{...this.panResponder.panHandlers}
                   style={[styles.mainBtn, this.props.style, {opacity:opacity}]}>
                    {image}
               </Animated.View>
            </View>
        )
    }
}
Button.propTypes = {
    onLongPress: PropTypes.func,
    onPressOut: PropTypes.func,
    onPress: PropTypes.func,
    style: PropTypes.object,
    image: PropTypes.object
};
Button.defaultProps = {
    onPressOut: ()=>{ console.log('onPressOut is not defined'); },
    onLongPress: ()=>{ console.log('onLongPress is not defined'); },
    onPress: ()=>{ console.log('onPress is not defined'); },
    style: {},
    image: null
};
const styles = {
    mainBtn:{
        width:55,
        height:55,
        backgroundColor:'rgb(255,255,255)',  
    }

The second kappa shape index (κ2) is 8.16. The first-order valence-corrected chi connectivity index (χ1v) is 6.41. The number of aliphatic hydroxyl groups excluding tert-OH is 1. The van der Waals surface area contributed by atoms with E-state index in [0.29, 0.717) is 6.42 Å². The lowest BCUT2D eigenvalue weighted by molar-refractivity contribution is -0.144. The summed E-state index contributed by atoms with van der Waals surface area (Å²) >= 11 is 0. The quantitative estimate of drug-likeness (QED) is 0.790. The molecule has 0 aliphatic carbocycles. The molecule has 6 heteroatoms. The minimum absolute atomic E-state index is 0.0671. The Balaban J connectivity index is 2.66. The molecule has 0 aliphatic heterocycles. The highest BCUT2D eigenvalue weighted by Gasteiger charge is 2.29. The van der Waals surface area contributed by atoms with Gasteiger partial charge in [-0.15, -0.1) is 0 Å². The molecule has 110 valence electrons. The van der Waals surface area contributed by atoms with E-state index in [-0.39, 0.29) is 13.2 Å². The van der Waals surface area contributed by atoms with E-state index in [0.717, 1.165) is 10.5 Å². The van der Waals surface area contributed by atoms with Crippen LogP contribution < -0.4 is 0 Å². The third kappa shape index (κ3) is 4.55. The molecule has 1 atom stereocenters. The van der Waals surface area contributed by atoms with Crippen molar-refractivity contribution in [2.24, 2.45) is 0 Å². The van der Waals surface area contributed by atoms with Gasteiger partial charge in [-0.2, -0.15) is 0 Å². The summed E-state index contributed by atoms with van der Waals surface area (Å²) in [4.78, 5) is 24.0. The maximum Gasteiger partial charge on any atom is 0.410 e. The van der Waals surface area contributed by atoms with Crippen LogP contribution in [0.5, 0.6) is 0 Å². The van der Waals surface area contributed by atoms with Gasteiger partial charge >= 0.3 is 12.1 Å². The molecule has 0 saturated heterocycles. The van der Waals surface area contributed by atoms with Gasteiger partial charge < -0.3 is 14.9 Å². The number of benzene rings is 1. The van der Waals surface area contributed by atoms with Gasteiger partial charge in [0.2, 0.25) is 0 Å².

};

First - we init PanResponder’s object instance. There we set different handlers. What we are interested in is onPanResponderGrand (called when the user touches the button) and onPanResponderRelease(called when the user removes the finger from the screen) handlers;

Also we set up an Animated’s object instance which helps us work with animation. Set its value to zero; Then we define _setOpacity method, which changes value of this.opacityAnimated. And before render we interpolate this.opacityAnimated to normal opacity value. We use not View but Animated.View module in order to use a dynamically changed opacity value. That is all.

As you can see - it is not hard to understand, what is going on. Of course, you will need to read documentation about these APIs to make your apps perfect. But I hope this example will help you to start.

React Native is awesome. You can do mostly everything with it. If not - you can do it in Swift/Objective C or Java and then just port it to React Native.

There is a big community, a lot of solutions, components, structures and so on and so on. And when you develop - you will make mistakes, for sure. So I hope this article will help you to avoid some of them.